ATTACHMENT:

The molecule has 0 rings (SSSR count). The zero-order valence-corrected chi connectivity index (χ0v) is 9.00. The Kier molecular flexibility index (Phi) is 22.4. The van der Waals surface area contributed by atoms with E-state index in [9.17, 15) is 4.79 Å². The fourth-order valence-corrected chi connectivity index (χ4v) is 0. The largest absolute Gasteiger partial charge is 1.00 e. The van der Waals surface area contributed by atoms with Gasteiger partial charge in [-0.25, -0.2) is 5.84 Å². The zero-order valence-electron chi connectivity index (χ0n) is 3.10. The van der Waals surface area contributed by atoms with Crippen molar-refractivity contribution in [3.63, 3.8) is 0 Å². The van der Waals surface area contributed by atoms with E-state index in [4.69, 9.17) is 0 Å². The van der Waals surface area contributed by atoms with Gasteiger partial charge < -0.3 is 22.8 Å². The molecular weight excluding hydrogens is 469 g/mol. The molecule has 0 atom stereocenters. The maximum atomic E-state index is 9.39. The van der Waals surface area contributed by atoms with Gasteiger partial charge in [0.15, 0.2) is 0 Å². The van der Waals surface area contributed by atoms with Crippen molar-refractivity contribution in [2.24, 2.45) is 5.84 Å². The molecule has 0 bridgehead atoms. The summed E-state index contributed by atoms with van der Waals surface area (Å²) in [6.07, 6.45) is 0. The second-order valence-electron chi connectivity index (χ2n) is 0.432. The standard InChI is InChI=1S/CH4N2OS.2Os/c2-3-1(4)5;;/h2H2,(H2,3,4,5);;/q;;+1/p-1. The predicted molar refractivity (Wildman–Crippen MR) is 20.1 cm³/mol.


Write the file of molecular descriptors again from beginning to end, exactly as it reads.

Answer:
The molecule has 0 rings (SSSR count). The zero-order valence-corrected chi connectivity index (χ0v) is 9.00. The Kier molecular flexibility index (Phi) is 22.4. The van der Waals surface area contributed by atoms with E-state index in [9.17, 15) is 4.79 Å². The fourth-order valence-corrected chi connectivity index (χ4v) is 0. The largest absolute Gasteiger partial charge is 1.00 e. The van der Waals surface area contributed by atoms with Gasteiger partial charge in [-0.25, -0.2) is 5.84 Å². The zero-order valence-electron chi connectivity index (χ0n) is 3.10. The van der Waals surface area contributed by atoms with Crippen molar-refractivity contribution in [3.63, 3.8) is 0 Å². The van der Waals surface area contributed by atoms with E-state index in [4.69, 9.17) is 0 Å². The van der Waals surface area contributed by atoms with Gasteiger partial charge < -0.3 is 22.8 Å². The molecular weight excluding hydrogens is 469 g/mol. The molecule has 0 atom stereocenters. The maximum atomic E-state index is 9.39. The van der Waals surface area contributed by atoms with Gasteiger partial charge in [0.15, 0.2) is 0 Å². The van der Waals surface area contributed by atoms with Crippen molar-refractivity contribution in [2.24, 2.45) is 5.84 Å². The molecule has 0 bridgehead atoms. The summed E-state index contributed by atoms with van der Waals surface area (Å²) in [6.07, 6.45) is 0. The second-order valence-electron chi connectivity index (χ2n) is 0.432. The standard InChI is InChI=1S/CH4N2OS.2Os/c2-3-1(4)5;;/h2H2,(H2,3,4,5);;/q;;+1/p-1. The predicted molar refractivity (Wildman–Crippen MR) is 20.1 cm³/mol.